Simanek received medical treatment in Japan as well as aboard the hospital ship USS Haven before being sent back to the United States in September of 1952. After that, he sought medical attention at facilities located on Mare Island, California, and Naval Station Great Lakes, Illinois, before being put on the temporary disability retirement list on March 1, 1953.
During a ceremony that took place at the White House on October 27, 1953, President Dwight D. Eisenhower presented him with the Medal of Honor for his heroic actions. He was awarded the Korean War medal as the 36th Marine to get it.
In addition to the Medal of Honor, Simanek was awarded the Purple Heart, the Korean Service Medal with two bronze service stars, the United Nations Service Medal, and the National Defense Service Medal for his service.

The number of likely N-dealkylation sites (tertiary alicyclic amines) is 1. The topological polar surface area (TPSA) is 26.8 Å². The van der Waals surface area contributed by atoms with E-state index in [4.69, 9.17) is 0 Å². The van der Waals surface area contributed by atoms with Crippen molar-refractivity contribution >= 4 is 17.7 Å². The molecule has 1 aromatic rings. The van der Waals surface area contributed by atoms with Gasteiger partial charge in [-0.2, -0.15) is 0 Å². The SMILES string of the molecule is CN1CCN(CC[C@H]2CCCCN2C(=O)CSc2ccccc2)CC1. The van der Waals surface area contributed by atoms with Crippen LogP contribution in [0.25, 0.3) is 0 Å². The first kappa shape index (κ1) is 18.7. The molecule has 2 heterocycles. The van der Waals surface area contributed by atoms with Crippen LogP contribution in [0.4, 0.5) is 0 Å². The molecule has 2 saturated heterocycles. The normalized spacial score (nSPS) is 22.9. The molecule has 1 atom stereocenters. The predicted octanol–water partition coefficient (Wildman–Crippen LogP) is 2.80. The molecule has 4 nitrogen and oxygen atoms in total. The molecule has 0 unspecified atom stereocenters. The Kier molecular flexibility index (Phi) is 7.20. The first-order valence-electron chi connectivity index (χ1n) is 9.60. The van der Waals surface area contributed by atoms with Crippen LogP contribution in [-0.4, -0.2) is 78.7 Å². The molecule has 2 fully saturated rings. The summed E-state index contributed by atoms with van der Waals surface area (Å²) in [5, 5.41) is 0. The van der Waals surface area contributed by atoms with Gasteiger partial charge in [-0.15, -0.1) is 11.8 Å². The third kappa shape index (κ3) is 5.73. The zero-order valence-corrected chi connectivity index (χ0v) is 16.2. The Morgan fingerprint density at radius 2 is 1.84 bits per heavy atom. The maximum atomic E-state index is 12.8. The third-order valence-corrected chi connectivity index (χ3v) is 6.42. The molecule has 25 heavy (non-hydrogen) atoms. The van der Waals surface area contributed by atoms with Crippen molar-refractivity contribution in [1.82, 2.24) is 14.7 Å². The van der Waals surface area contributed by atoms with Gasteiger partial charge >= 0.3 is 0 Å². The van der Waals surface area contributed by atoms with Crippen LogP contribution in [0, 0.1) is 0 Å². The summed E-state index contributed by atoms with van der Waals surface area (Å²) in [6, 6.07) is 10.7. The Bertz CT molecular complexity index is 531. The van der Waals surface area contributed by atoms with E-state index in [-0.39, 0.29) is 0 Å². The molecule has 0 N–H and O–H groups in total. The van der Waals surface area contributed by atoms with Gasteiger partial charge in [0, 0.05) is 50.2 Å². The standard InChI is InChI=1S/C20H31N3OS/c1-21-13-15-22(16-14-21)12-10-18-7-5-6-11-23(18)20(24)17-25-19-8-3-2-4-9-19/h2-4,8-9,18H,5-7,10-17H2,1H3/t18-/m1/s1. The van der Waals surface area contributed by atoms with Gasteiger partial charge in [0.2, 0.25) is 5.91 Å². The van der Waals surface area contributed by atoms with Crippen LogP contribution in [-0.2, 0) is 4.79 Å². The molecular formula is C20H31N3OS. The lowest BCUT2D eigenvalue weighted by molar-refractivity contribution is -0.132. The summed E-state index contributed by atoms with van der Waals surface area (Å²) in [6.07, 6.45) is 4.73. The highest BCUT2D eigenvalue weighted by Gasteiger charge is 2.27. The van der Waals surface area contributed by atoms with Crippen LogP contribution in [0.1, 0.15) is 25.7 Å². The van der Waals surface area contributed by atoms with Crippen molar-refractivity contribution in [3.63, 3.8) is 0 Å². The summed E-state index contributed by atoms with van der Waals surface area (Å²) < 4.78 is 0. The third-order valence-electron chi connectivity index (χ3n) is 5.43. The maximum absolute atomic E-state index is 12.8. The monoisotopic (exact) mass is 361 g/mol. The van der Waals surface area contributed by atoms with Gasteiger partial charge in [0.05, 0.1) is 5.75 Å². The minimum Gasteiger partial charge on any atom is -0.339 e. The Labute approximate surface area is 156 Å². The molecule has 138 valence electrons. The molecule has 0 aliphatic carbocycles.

Robert Simanek: His relationship status? His Spouse? His Children?
The wedding took place in 1956 between Simanek and Nancy Middleton. They remained a couple till her dying in the year 2020. Together, they raised a single child, an infant girl called Ann.
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Robert Simanek: Is he available on any social media platform?
We ran a brief search to see whether Robert Simanek had a presence on any social media platforms, but we were unable to locate him anywhere on those networks.
Robert Simanek: His physical appearance.
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Robert Simanek: His general information.